Thursday, December 17, 2015

Equine Ulcers – You Really Need To Know More! - Full Article

Kerry J. Ridgway, DVM
Institute for Equine Therapeutic Options

Ulcers in the digestive track are more than just the latest “disease du jour.” Thus far, for a problem that has been recognized for about 20 years, we are still seeing and understanding only the tip of a metaphorical iceberg. More than two thirds of the iceberg is still not visible and much is still being discovered about this ulcer “iceberg.” We do know that there are, basically, only two kinds of horses – those who have ulcers and those who will have ulcers!

We should all recognize that gastric and intestinal ulcers are literally a slow or non-healing acid burn - a burn such as if hydrochloric acid was splashed on your face. The horse’s ulcers are a combination of this hydrochloric acid, as well as volatile fatty acids and bile acids. In horses, the acid burns holes into the lining of the stomach, small or large bowel. The acids may burn a crater deeply enough to cause bleeding or even burn through and penetrate the gut. When the acid burn craters do heal they can create scar tissue and strictures, especially in the small intestine that may lead to colic.

Therefore, the real purpose of this paper is three fold.

The first purpose is to provide a short synopsis regarding the dangers and sometimes-dire consequences of ulcers.
The second is to alert you to the signs and symptoms pointing to the presence of ulcers.
The third, and a very important purpose: Empower you to use a simple examination technique that can give a very strong presumptive diagnosis of GI ulcers. This technique can, in many cases, bypass the need for endoscopic examination if, for example, this procedure is not readily available or is not affordable. Confirmation by administration of appropriate medications is often used as a diagnostic tool and confirmation of a “presumptive” diagnosis.

Twelve Good Reasons to Understand GI Ulcers in Horses:

1. Ulcers increase the risk to the horse’s health, safety and welfare
2. Ulcers increase the risk to the rider’s safety and welfare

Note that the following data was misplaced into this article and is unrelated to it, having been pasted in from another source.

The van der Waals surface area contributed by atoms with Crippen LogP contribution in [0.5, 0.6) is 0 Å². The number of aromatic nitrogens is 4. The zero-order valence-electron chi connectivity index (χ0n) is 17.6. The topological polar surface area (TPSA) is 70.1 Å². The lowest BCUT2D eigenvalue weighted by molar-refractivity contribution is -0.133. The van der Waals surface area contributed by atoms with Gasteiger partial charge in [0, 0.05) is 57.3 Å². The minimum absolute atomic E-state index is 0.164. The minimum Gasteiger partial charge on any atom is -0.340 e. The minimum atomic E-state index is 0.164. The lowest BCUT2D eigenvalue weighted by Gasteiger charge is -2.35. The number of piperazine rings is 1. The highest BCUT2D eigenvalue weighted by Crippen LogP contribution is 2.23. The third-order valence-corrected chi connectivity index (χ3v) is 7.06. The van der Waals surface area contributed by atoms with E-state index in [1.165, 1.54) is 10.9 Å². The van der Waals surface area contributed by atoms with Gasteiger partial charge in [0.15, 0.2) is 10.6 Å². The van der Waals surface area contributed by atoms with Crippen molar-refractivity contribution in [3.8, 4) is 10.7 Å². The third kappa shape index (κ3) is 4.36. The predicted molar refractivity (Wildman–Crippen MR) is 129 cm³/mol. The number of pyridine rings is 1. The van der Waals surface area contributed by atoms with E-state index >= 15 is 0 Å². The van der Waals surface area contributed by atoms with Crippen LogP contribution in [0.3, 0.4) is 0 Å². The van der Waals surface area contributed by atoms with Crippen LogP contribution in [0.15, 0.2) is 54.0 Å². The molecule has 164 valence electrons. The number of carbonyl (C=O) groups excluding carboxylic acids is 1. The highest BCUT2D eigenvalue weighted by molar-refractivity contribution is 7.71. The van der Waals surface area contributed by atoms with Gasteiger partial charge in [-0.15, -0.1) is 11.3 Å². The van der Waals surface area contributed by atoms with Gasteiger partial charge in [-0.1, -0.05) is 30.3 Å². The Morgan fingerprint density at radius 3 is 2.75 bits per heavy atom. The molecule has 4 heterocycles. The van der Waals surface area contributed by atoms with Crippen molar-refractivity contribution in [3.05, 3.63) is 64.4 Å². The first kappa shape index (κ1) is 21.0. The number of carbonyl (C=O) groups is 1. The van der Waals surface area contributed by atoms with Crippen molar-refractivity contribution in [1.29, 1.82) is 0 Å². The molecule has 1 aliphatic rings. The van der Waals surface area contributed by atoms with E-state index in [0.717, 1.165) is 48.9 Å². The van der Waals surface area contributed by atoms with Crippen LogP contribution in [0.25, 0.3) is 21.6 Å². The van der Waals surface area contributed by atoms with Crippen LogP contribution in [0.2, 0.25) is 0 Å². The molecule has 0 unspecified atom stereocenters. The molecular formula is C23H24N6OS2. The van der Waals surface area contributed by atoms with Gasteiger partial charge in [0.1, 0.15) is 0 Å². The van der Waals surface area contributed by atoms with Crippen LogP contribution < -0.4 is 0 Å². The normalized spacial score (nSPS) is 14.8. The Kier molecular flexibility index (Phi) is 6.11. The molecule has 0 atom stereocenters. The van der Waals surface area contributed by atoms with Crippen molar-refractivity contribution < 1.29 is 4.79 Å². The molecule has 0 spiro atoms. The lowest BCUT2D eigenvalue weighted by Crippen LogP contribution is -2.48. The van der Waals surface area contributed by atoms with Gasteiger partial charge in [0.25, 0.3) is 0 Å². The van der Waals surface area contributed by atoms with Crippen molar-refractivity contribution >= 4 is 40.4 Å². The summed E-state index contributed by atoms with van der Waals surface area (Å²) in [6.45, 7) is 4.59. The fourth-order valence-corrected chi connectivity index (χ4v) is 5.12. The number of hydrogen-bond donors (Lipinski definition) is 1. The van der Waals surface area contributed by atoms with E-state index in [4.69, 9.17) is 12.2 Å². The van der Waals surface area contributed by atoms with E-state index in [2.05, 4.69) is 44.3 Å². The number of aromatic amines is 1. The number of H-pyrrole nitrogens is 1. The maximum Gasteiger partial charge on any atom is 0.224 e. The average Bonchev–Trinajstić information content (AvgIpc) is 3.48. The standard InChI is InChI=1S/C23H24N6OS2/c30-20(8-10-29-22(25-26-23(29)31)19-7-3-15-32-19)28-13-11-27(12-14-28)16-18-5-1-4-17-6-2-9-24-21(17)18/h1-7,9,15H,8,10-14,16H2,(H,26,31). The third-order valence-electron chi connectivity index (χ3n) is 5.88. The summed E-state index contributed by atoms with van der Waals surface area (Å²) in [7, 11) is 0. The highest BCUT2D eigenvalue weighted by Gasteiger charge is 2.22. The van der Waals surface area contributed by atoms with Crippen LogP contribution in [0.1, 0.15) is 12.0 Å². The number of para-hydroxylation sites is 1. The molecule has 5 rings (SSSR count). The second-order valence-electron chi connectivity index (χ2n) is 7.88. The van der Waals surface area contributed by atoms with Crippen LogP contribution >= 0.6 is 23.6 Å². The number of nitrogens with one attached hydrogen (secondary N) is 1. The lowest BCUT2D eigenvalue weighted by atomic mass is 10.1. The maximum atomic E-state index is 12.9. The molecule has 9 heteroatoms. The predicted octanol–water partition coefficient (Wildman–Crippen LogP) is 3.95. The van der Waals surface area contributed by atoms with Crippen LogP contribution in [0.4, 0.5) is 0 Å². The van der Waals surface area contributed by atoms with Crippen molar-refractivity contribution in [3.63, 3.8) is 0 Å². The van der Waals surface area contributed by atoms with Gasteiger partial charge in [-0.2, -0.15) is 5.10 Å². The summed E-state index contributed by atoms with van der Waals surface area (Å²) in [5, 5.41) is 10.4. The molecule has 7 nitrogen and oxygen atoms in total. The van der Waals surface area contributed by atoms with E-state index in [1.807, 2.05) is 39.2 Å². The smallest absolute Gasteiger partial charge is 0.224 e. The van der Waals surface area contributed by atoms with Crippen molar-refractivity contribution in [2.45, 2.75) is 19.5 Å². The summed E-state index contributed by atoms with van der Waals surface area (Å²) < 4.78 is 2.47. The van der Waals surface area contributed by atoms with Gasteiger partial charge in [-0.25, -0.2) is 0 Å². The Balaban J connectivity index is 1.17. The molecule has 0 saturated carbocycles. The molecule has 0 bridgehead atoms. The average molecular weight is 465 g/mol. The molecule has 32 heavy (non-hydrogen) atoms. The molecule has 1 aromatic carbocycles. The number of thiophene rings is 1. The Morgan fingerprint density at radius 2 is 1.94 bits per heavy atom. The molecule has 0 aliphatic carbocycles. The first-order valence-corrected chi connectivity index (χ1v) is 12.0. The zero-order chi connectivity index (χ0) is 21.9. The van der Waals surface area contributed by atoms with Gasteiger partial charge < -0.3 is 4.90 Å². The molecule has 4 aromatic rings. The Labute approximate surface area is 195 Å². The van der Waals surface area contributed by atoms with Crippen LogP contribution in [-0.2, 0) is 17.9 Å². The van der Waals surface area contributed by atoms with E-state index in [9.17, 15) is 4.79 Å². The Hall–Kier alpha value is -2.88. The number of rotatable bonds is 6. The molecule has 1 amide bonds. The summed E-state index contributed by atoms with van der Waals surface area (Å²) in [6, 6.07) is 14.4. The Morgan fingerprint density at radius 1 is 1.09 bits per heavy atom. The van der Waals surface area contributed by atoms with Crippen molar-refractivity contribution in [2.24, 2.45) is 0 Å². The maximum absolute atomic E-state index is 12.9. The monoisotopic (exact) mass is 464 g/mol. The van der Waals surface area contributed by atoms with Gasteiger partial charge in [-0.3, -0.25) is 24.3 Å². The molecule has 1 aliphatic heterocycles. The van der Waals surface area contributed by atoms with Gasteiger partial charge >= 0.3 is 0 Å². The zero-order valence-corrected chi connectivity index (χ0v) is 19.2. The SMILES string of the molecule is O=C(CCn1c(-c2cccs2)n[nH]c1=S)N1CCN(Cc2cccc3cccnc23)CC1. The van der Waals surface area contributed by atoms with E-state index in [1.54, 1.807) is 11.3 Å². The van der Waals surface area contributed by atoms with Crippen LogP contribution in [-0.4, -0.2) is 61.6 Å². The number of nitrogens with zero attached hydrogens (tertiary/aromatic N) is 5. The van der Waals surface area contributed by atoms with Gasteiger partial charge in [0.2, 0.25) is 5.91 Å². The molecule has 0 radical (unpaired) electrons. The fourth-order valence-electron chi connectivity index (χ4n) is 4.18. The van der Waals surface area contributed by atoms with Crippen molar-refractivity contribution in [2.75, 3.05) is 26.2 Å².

3. Ulcers cause loss of performance and competitive edge
4. Ulcers can upset or interrupt an entire competition schedule
5. Ulcers are very expensive to treat and to resolve – recurrence is common
6. Ulcers cause many “behavioral” problems
7. Ulcers set up many muscle, myofascial and chiropractic issues
8. Ulcers increase risk of injury and lameness as a result of number seven (Musculo-skeletal problems
9. Ulcers increase the risk of colic and diarrhea problems
10. Ulcer stress may deplete the immune system and make a horse more susceptible to disease
11. Ulcers often create “hard keepers” and cause weight loss. The result – an unthrifty horse. (However, some horses with excellent weight also have ulcers)
12. Toxins released from altered gut flora increase a risk of laminitis/founder

When horses develop painful and restricted movement associated with excess muscle tension, and poor ability to use the spine – resulting in pain - they cannot perform at the desired level. They are, thus, more prone to injury if pushed to jump higher, run faster, suddenly change direction, etc. In the case of cross country eventing, show jumping, racing, cutting, gymkhana, marathon competitive driving and other high performance demands, the risk of injury is greatly increased. A body in pain is always at risk and increases the likelihood of a fall. Needless to say a fall is always potentially dangerous for both horse and rider.

Next, it is appropriate to review the signs and symptoms associated with ulcers. Many of these the reader may already be familiar with. Others are less well known, but may serve even better to make one aware that a horse may be experiencing ulcer pain...

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